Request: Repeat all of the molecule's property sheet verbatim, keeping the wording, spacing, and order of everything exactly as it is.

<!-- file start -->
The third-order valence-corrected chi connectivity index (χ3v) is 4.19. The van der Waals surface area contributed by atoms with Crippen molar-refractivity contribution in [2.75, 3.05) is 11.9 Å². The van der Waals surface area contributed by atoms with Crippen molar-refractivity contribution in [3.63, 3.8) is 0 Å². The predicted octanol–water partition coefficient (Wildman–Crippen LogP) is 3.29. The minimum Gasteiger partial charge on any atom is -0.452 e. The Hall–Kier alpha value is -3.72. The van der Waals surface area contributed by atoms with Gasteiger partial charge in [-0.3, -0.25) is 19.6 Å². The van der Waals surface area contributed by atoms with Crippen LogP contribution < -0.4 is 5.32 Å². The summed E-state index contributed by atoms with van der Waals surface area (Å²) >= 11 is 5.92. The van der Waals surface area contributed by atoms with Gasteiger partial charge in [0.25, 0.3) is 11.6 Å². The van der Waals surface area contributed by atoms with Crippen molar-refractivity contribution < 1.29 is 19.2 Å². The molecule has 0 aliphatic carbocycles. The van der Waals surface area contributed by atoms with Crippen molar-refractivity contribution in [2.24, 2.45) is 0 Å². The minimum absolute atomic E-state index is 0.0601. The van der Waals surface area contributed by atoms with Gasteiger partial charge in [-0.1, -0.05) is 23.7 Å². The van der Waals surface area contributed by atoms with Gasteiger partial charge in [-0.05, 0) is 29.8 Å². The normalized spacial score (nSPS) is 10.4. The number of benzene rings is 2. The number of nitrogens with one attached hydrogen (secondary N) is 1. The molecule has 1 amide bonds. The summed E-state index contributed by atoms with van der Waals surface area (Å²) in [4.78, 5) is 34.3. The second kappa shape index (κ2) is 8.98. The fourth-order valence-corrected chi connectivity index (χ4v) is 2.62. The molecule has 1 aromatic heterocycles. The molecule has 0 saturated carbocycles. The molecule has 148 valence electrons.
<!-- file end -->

The third-order valence-corrected chi connectivity index (χ3v) is 4.19. The van der Waals surface area contributed by atoms with Crippen molar-refractivity contribution in [2.75, 3.05) is 11.9 Å². The van der Waals surface area contributed by atoms with Crippen molar-refractivity contribution in [3.63, 3.8) is 0 Å². The predicted octanol–water partition coefficient (Wildman–Crippen LogP) is 3.29. The minimum Gasteiger partial charge on any atom is -0.452 e. The Hall–Kier alpha value is -3.72. The van der Waals surface area contributed by atoms with Gasteiger partial charge in [-0.3, -0.25) is 19.6 Å². The van der Waals surface area contributed by atoms with Crippen LogP contribution < -0.4 is 5.32 Å². The summed E-state index contributed by atoms with van der Waals surface area (Å²) >= 11 is 5.92. The van der Waals surface area contributed by atoms with Gasteiger partial charge in [0.25, 0.3) is 11.6 Å². The van der Waals surface area contributed by atoms with Crippen molar-refractivity contribution < 1.29 is 19.2 Å². The molecule has 0 aliphatic carbocycles. The van der Waals surface area contributed by atoms with Crippen molar-refractivity contribution in [2.24, 2.45) is 0 Å². The minimum absolute atomic E-state index is 0.0601. The van der Waals surface area contributed by atoms with Gasteiger partial charge in [-0.1, -0.05) is 23.7 Å². The van der Waals surface area contributed by atoms with Gasteiger partial charge in [-0.05, 0) is 29.8 Å². The normalized spacial score (nSPS) is 10.4. The number of benzene rings is 2. The number of nitrogens with one attached hydrogen (secondary N) is 1. The molecule has 1 amide bonds. The summed E-state index contributed by atoms with van der Waals surface area (Å²) in [4.78, 5) is 34.3. The second kappa shape index (κ2) is 8.98. The fourth-order valence-corrected chi connectivity index (χ4v) is 2.62. The molecule has 1 aromatic heterocycles. The molecule has 0 saturated carbocycles. The molecule has 148 valence electrons.